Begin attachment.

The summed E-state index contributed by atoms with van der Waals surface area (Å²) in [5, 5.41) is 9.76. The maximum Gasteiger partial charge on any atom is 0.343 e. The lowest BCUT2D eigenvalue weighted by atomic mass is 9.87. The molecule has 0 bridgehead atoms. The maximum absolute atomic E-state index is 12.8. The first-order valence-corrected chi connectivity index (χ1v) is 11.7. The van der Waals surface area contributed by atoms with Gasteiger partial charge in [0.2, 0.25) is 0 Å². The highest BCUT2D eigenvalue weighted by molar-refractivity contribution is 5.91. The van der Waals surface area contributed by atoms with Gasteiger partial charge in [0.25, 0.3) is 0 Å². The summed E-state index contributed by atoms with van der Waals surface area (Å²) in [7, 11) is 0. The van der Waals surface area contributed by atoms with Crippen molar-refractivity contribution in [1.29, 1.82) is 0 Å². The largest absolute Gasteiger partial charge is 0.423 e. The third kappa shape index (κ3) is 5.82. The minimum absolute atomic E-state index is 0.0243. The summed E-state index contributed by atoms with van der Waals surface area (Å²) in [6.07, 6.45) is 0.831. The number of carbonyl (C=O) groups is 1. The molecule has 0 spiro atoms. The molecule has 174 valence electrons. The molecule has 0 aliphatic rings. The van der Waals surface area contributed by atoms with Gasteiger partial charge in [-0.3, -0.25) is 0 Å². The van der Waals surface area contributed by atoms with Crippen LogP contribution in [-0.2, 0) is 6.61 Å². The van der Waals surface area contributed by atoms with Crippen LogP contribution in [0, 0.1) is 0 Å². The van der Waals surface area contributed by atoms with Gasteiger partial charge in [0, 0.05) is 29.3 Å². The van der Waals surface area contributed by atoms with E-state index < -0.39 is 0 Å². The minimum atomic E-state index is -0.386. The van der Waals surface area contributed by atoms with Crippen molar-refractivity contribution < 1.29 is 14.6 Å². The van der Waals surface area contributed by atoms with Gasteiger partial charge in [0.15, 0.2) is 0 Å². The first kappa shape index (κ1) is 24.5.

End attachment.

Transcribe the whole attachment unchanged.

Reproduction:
The summed E-state index contributed by atoms with van der Waals surface area (Å²) in [5, 5.41) is 9.76. The maximum Gasteiger partial charge on any atom is 0.343 e. The lowest BCUT2D eigenvalue weighted by atomic mass is 9.87. The molecule has 0 bridgehead atoms. The maximum absolute atomic E-state index is 12.8. The first-order valence-corrected chi connectivity index (χ1v) is 11.7. The van der Waals surface area contributed by atoms with Gasteiger partial charge in [0.2, 0.25) is 0 Å². The highest BCUT2D eigenvalue weighted by molar-refractivity contribution is 5.91. The van der Waals surface area contributed by atoms with Gasteiger partial charge in [0.25, 0.3) is 0 Å². The summed E-state index contributed by atoms with van der Waals surface area (Å²) in [7, 11) is 0. The van der Waals surface area contributed by atoms with Crippen molar-refractivity contribution in [1.29, 1.82) is 0 Å². The largest absolute Gasteiger partial charge is 0.423 e. The third kappa shape index (κ3) is 5.82. The minimum absolute atomic E-state index is 0.0243. The summed E-state index contributed by atoms with van der Waals surface area (Å²) in [6.07, 6.45) is 0.831. The number of carbonyl (C=O) groups is 1. The molecule has 0 spiro atoms. The molecule has 174 valence electrons. The molecule has 0 aliphatic rings. The van der Waals surface area contributed by atoms with Gasteiger partial charge in [-0.3, -0.25) is 0 Å². The van der Waals surface area contributed by atoms with Crippen LogP contribution in [-0.2, 0) is 6.61 Å². The van der Waals surface area contributed by atoms with Crippen LogP contribution in [0, 0.1) is 0 Å². The van der Waals surface area contributed by atoms with Gasteiger partial charge in [0, 0.05) is 29.3 Å². The van der Waals surface area contributed by atoms with E-state index < -0.39 is 0 Å². The minimum atomic E-state index is -0.386. The van der Waals surface area contributed by atoms with Crippen molar-refractivity contribution < 1.29 is 14.6 Å². The van der Waals surface area contributed by atoms with Gasteiger partial charge in [0.15, 0.2) is 0 Å². The first kappa shape index (κ1) is 24.5.